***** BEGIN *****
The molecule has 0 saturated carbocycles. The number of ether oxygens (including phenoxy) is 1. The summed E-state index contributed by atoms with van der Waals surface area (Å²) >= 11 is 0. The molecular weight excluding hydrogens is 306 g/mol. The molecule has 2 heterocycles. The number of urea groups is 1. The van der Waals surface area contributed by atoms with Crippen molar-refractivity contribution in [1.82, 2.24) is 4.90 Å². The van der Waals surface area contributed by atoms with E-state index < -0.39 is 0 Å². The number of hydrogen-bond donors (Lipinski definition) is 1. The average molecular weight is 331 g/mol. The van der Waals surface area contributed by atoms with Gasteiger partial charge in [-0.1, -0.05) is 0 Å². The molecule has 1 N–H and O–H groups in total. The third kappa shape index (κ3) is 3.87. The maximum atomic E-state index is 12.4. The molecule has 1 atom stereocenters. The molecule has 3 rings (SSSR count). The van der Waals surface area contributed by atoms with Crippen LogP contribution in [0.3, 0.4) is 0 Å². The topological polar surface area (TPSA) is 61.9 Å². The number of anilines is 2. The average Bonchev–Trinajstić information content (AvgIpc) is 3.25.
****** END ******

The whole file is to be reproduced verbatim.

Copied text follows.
The molecule has 0 saturated carbocycles. The number of ether oxygens (including phenoxy) is 1. The summed E-state index contributed by atoms with van der Waals surface area (Å²) >= 11 is 0. The molecular weight excluding hydrogens is 306 g/mol. The molecule has 2 heterocycles. The number of urea groups is 1. The van der Waals surface area contributed by atoms with Crippen molar-refractivity contribution in [1.82, 2.24) is 4.90 Å². The van der Waals surface area contributed by atoms with E-state index < -0.39 is 0 Å². The number of hydrogen-bond donors (Lipinski definition) is 1. The average molecular weight is 331 g/mol. The van der Waals surface area contributed by atoms with Gasteiger partial charge in [-0.1, -0.05) is 0 Å². The molecule has 1 N–H and O–H groups in total. The third kappa shape index (κ3) is 3.87. The maximum atomic E-state index is 12.4. The molecule has 1 atom stereocenters. The molecule has 3 rings (SSSR count). The van der Waals surface area contributed by atoms with Crippen LogP contribution in [0.3, 0.4) is 0 Å². The topological polar surface area (TPSA) is 61.9 Å². The number of anilines is 2. The average Bonchev–Trinajstić information content (AvgIpc) is 3.25.